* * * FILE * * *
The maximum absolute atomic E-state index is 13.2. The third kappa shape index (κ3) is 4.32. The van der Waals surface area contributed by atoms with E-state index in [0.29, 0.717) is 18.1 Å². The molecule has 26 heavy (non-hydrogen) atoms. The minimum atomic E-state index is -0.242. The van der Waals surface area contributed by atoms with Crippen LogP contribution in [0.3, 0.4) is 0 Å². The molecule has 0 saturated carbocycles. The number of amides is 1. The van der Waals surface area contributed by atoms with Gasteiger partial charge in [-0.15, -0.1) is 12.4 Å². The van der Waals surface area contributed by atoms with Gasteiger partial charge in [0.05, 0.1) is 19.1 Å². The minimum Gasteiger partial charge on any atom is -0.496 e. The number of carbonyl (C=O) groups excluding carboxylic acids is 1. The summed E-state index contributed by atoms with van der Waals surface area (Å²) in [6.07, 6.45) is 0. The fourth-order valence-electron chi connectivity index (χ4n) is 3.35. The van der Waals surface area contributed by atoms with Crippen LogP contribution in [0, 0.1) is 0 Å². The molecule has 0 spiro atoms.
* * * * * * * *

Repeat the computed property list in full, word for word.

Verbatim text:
The maximum absolute atomic E-state index is 13.2. The third kappa shape index (κ3) is 4.32. The van der Waals surface area contributed by atoms with E-state index in [0.29, 0.717) is 18.1 Å². The molecule has 26 heavy (non-hydrogen) atoms. The minimum atomic E-state index is -0.242. The van der Waals surface area contributed by atoms with Crippen LogP contribution in [0.3, 0.4) is 0 Å². The molecule has 0 saturated carbocycles. The number of amides is 1. The van der Waals surface area contributed by atoms with Gasteiger partial charge in [-0.15, -0.1) is 12.4 Å². The van der Waals surface area contributed by atoms with Gasteiger partial charge in [0.05, 0.1) is 19.1 Å². The minimum Gasteiger partial charge on any atom is -0.496 e. The number of carbonyl (C=O) groups excluding carboxylic acids is 1. The summed E-state index contributed by atoms with van der Waals surface area (Å²) in [6.07, 6.45) is 0. The fourth-order valence-electron chi connectivity index (χ4n) is 3.35. The van der Waals surface area contributed by atoms with Crippen LogP contribution in [0, 0.1) is 0 Å². The molecule has 0 spiro atoms.